BBC battles crisis as social media rules fuel mutiny

British public broadcaster BBC ran into a crisis over the weekend trying to steer a mutiny at its sports department. Gary Lineker, the organization’s highest-paid moderator, posted a comment on Twitter on Tuesday in response to the UK’s latest immigration policy. The BBC viewed the tweet as violating its strict impartiality rules.

Gary Lineker’s tweets and the BBC’s response caused a public backlash and a weekend of suspended sports programming as other presenters walked out in protest.

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LONDON – The BBC, Britain’s public broadcaster, is trying to navigate itself out of crisis mode following a mutiny in its sports department over social media use.

Gary Lineker, a former England footballer-turned-TV presenter and the organization’s highest-paid star, posted a comment on Twitter on Tuesday in response to the UK’s latest immigration policy, which the BBC said breached its impartiality rules.

The comments led to Lineker’s suspension, a very public backlash, and a weekend of suspended sports programming on TV and radio as other presenters left in protest.

The UK government released a video of Home Secretary Suella Braverman outlining new Illegal Migration Bill, which aims to prevent people from crossing the English Channel in small boats. Those people would be immediately sent back to their home country or a “safe third country” like Rwanda, Braverman said.

Lineker reposted the video with the comment, “Gosh this is beyond awful.”

The remarks prompted a whirlwind of reactions on social media, prompting Lineker to post a follow-up tweet that described the bill as follows: “Incredibly cruel policies aimed at the most vulnerable, in one language , which is not dissimilar to that used by Germany in the 1930s.”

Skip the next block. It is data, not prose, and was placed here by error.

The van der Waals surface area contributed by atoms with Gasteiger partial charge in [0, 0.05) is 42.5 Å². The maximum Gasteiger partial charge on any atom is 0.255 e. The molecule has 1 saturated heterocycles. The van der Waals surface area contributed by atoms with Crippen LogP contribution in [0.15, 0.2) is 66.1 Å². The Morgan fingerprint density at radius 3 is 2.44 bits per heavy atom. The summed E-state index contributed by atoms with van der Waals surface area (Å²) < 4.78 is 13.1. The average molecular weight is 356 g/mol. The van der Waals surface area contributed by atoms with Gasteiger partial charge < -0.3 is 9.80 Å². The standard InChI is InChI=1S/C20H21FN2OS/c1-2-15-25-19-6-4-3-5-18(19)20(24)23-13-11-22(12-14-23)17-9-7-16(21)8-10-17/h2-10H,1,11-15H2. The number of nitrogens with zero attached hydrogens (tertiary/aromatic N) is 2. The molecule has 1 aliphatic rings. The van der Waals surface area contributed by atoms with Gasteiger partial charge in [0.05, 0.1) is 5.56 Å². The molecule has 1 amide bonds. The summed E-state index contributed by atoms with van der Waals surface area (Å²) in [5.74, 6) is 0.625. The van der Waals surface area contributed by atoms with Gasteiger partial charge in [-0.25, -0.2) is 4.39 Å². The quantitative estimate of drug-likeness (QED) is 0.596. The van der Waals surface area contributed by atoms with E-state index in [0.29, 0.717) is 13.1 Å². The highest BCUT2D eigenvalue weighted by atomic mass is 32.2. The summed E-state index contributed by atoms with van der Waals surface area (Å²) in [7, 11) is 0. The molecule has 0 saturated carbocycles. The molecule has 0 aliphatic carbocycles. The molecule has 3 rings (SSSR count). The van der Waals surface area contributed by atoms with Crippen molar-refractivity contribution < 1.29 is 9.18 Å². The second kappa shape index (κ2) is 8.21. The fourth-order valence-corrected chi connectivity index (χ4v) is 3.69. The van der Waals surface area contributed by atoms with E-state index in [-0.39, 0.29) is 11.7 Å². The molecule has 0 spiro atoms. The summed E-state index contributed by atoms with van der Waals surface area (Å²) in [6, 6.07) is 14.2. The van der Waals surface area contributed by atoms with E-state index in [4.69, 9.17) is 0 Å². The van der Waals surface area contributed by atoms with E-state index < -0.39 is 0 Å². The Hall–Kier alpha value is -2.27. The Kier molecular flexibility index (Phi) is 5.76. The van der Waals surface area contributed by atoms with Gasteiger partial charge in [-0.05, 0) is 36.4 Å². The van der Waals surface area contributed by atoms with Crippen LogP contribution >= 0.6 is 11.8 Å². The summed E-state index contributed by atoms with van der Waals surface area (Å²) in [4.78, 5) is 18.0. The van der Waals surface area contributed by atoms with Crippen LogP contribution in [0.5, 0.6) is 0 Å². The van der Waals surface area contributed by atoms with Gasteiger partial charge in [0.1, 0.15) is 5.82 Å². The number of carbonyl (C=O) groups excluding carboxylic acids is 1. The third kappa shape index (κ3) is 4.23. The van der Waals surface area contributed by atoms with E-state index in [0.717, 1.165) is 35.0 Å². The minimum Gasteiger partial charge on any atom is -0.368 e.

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The BBC suspended Lineker, a freelancer at the broadcaster, on Friday.

“We consider [Lineker’s] recent social media activity as a violation of our policies,” read a BBC statement.

The BBC’s response led to strikes among Lineker’s colleagues, disrupting sports programming on Saturday and Sunday.

The BBC apologized for the “limited sports programming” it was able to offer in her absence – including an abridged version of the flagship highlights show Match of the Day without commentators or panellists – and said it was “disappointing”. for BBC sports fans.

The BBC said: “We never said that Gary should be in a free-of-opinion zone or that he cannot have an opinion on issues that are important to him, but we did say that he should steer clear of taking sides on partisan issues or political controversies.”

BBC News reported on Sunday that talks between the BBC and Gary Lineker are “going in the right direction” and hope the issue will be resolved soon.

According to reports from the British newspaper The Telegraph, Lineker could again host the “Match of the Day” next weekend.